Well, as that windbag Sterling says about fifteen times per game, you just can't predict baseball. The Yanks go into Seattle, a formerly struggling A.J. Burnett outduels the best pitcher in the league whose last name doesn't rhyme with "Yankee", Mo gets two outs in the ninth, and then - game over. But not the game over you would expect. In two thirds of an inning Mo gave up as many runs as he had since June 12th. June 12th, when Luis Castillo dropped a walk-off can of corn.
King Felix was his usual dominant self, going the distance on just 104 pitches, scattering eight hits and a walk and whiffing three. The only Yankee to give him real trouble was Johnny Damon, who with his three for four night, which included a pair of doubles, ran his career line against the King to 8 for 13 (.615).
The Yankees were able to scratch two runs out, both on sacrifice flies. Derek Jeter led off the game with a single, moved to third on the first of Damon's doubles, then came in on an A-Rod flyball. In the sixth, Damon led off with a double, moved to third on a passed ball, and came in on sacrifice fly from Mark Teixeira.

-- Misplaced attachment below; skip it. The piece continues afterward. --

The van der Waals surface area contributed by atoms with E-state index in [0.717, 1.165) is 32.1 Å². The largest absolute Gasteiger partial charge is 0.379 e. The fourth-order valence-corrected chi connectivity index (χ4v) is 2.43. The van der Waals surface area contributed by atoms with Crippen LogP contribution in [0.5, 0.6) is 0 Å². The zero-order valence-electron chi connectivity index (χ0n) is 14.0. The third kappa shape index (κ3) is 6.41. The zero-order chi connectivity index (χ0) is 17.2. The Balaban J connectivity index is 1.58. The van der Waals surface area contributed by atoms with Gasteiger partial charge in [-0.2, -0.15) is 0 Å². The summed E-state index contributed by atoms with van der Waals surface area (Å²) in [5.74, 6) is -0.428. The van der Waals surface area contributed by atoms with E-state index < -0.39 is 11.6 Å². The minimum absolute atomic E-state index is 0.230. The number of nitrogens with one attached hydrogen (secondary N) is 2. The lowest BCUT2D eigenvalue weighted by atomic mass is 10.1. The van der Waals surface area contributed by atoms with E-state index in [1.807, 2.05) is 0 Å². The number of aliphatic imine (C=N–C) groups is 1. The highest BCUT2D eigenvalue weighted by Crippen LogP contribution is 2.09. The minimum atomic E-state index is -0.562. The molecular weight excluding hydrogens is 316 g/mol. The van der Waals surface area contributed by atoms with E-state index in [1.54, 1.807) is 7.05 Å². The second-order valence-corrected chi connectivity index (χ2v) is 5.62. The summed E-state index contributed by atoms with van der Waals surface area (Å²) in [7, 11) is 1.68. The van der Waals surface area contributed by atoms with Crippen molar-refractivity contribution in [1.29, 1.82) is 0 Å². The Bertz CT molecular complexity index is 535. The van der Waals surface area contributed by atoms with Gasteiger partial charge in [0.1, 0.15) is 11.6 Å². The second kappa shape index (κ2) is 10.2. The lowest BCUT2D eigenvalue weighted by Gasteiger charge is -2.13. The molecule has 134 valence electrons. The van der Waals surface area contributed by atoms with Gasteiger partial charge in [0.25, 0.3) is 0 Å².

They would threaten again in the seventh, putting runners on first and third with one out. Joe Girardi allowed Jose Molina to hit for himself, and he bounced into an inning ending double play. It was the last Yankee threat on the night.
A.J. Burnett matched King Felix, throwing the same 104 pitches but getting only seven innings out of them. He made his innings count though, turning in an impressive performance that should temporarily allay any fears about Burnett heading into October. In seven innings, he allowed seven hits, three walks, and struck out six. He allowed just one run, coming in the third inning when the M's strung together a double and a single. Interestingly, had Ichiro not been picked off first base prior to the double, the M's might have had a two run inning for themselves.
After Phil Hughes pitched a perfect eighth, Mariano Rivera took the ball for the ninth with a 2-1 lead. He struck out the first two batters he faced, running his career total to 1,001 and the Yankees' win expectancy to 95.4%. Everything was going according to plan; then it all changed. Pinch hitter Mike Sweeney doubled to right center on the first pitch he saw, bringing Ichiro to the plate. Three for four on the night, Ichiro twice had been picked off first, thwarting potential Seattle rallies. With one pitch from Mo, Ichiro redeemed himself, launching one to right and giving the M's a 3-2 walk-off win.
Losses like this are never fun, but they invariably happen from time to time. I'd much rather get it out of the way in a relatively meaningless September game than have it happen a little further down the line. One thing's for sure though, you can't predict baseball.
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